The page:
Is Lying Ever Okay for Christians?
By John Piper
May 4, 2010
"Is honesty really the best policy?" This is a notorious question. And it is important, but not as important as asking what it is inside of us that tempts us to be dishonest. My first response to this question is to note that it is possible to be a person who never lies and yet still be a hardened sinner, cut off from Christ in unbelief. You can be virtually free from lying and still be unregenerate and bound to sin because there are plenty of cultural and personal incentives to tell the truth that have nothing to do with God. It isn’t necessarily holy to want a reputation of dependability—to be known as a person whose word is as good as an oath.
At the same time, it is also possible to be a person who fears the Lord, walks by faith and yet feels constrained in extreme, life-threatening situations to oppose evil by lying. There are several stories in the Bible where this is exactly what happened.
The Hebrew Midwives
In Exodus, Pharaoh decides to weaken the people of Israel by killing every newborn boy (Exodus 1:16, NRSV). But the midwives disobey and let the boys live. When the king of Egypt asks them why they’re doing this, they answer, “The Hebrew women ... are vigorous and give birth before the midwife comes to them” (Exodus 1:19).
Now, regardless of how vigorous the Hebrew women are, this statement is a lie. It is meant to lead Pharaoh to believe a falsehood—namely, that the midwives were doing their best to obey but just couldn’t get there in time.
Does their dishonesty displease God? It doesn’t seem like it, according to the next verse: “God was kind to the midwives and the people increased and became even more numerous.” They’re not rebuked; they’re blessed.
Rahab and the Two Spies
Another example is found in Joshua 2. Joshua sends two men to spy out Jericho, and the king of Jericho finds out. They go to Rahab, a prostitute, and she hides them. When the king’s messengers come looking for them, she says: “The men came to me, but I did not know where they came from. And when it was time to close the gate at dark, the men went out. Where the men went I do not know. Pursue them quickly, for you can overtake them” (Joshua 2:4–5).
The rest of the chapter tells how she believes in God and is delivered when Jericho is attacked. So the biblical interpretation of her action is that it was done from a heart of faith—even though she lied.
I conclude from these two stories that it is possible to be a person who fears the Lord (like the Hebrew midwives) and who acts in faith (like Rahab) and yet feels constrained in extreme situations to oppose evil by lying.
The Bible Never Commends Lying
So, is it ever right to lie? I am willing to say only that it is possible, instead of answering the question simply with “yes,” because in neither of these cases (nor anywhere else in Scripture, that I am aware of) does the Bible explicitly approve of lying itself. The midwives are commended for fearing the Lord and not killing the babies. And Rahab demonstrates faith by welcoming the Israelite spies. But their lying is not explicitly approved.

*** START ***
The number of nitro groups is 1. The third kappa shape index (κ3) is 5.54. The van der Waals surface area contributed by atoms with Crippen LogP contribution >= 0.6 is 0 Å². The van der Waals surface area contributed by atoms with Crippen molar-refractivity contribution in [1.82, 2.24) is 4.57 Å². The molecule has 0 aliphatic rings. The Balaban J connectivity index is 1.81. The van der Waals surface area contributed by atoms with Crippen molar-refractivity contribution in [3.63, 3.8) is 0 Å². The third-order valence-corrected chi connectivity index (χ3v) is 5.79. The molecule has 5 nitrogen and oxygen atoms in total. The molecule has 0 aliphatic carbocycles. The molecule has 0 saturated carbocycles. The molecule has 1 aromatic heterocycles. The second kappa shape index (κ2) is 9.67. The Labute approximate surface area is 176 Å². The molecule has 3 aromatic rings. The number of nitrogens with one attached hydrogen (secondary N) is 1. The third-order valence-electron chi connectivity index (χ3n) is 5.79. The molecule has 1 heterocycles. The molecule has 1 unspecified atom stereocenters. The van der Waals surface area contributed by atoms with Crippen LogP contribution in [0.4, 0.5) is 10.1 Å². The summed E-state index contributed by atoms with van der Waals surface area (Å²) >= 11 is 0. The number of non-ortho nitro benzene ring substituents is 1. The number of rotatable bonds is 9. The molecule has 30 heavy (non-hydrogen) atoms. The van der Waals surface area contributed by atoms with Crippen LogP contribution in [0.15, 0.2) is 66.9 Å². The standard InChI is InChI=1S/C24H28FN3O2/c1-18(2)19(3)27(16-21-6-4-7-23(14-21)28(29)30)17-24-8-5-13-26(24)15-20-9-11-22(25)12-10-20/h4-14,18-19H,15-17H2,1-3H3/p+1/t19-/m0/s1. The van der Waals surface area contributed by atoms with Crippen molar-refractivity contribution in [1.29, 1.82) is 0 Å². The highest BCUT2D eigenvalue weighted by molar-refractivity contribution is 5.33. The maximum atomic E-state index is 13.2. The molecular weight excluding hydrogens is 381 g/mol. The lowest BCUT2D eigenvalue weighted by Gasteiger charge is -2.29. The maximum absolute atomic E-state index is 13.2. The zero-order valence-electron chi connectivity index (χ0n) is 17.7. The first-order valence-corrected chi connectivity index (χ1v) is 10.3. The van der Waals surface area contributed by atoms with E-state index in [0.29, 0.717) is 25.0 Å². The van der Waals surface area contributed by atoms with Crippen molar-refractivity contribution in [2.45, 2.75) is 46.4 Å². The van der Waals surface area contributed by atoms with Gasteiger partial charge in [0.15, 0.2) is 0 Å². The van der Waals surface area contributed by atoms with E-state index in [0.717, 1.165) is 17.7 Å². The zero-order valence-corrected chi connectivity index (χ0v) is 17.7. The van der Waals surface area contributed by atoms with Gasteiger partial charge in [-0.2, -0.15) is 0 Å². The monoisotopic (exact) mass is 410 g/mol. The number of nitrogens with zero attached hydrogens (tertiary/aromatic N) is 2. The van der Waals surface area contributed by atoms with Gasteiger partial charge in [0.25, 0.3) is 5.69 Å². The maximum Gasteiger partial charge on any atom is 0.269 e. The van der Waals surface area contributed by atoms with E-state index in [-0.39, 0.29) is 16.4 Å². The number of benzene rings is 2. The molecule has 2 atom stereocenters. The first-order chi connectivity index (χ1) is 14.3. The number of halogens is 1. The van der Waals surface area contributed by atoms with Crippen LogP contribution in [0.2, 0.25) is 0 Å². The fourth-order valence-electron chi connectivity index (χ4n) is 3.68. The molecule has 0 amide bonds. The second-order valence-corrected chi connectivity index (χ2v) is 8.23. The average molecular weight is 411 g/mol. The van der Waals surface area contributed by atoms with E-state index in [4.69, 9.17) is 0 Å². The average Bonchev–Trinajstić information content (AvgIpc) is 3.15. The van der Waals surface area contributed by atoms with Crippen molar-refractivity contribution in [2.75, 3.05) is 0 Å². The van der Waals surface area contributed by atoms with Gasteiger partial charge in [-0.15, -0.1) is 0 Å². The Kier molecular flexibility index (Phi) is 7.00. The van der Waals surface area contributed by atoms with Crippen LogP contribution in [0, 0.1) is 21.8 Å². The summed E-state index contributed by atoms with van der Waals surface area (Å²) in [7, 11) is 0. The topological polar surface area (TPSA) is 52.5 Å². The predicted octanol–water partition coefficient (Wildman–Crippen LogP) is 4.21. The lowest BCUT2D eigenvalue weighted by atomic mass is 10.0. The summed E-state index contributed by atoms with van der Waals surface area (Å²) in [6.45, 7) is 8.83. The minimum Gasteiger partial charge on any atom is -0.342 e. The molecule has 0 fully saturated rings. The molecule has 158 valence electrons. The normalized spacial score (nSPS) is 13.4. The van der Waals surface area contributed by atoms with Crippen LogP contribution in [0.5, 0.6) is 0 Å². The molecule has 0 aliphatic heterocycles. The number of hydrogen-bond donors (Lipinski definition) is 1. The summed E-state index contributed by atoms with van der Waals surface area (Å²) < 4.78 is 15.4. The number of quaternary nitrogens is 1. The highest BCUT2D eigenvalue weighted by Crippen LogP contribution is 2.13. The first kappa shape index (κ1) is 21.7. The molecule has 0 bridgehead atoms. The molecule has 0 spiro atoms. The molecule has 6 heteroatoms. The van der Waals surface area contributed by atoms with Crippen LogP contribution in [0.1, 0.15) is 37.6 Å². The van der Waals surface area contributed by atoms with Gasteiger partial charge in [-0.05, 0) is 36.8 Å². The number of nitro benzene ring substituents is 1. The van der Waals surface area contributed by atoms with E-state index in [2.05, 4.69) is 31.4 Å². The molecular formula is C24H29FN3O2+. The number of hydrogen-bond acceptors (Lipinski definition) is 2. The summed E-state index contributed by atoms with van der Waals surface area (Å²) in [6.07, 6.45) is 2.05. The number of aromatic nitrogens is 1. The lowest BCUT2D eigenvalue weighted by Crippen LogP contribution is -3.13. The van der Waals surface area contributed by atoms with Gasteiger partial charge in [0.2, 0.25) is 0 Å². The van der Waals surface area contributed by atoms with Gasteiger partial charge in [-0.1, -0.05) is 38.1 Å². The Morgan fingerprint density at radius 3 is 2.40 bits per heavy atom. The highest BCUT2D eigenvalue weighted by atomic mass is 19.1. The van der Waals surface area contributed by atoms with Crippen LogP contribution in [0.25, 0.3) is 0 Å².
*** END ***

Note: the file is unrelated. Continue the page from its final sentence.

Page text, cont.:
As a pastor, I’ve struggled a long time with how to think and teach about these borderline cases. I’ve concluded that the wisest thing for me to do is to acknowledge that in the fear of God and in the walk of faith, worthy saints have chosen to oppose the effects of evil by concealing the truth from wicked men.
Having recognized that lying may be acceptable in rare situations, we should now consider the overwhelming biblical emphasis condemning falsehood.
There are six things the Lord hates, seven that are an abomination to Him: haughty eyes, a lying tongue, and hands that shed innocent blood, a heart that devises wicked plans, feet that hurry to run to evil, a lying witness who testifies falsely, and one who sows discord in a family. (Proverbs 6:16–19)
Lying lips are an abomination to the Lord. (Proverbs 12:22)
But as for the cowardly, the faithless, the polluted, the murderers, the fornicators, the sorcerers, the idolaters and all liars, their place will be in the lake that burns with fire and sulfur, which is the second death. (Revelation 21:8)
In Ephesians, the apostle Paul says to “put away your former way of life, your old self, corrupt and deluded by its lusts” (4:22). Then he says, “So then, putting away falsehood, let all of us speak the truth to our neighbors” (4:25).
It is clear that falsehood is a specific characteristic of the “old self.” Paul is saying: “Get rid of your old self. Specifically, get rid of falsehood.”
The Truth of Jesus Leads to Truthfulness
The deceitful desires that lead us to lie must be replaced by the truth of Jesus that leads us to truthfulness. This is what it means “to be renewed in the spirit of your minds” (Ephesians 4:23). The mind has to be filled with falsehood-fighting truth. And out of that truth will come righteousness and holiness, and part of this holiness is that we will “speak the truth to our neighbors” (Ephesians 4:25).
Telling the truth is evidence that we know God and have faith in Him, because faith in the goodness and sovereignty of God conquers the deceitful craving for esteem and safety and possessions that causes us to distort the truth in order to gain a worldly advantage. With faith in a God like ours, there is no need to be deceitful. He knows what is best for us, and He will always give it.
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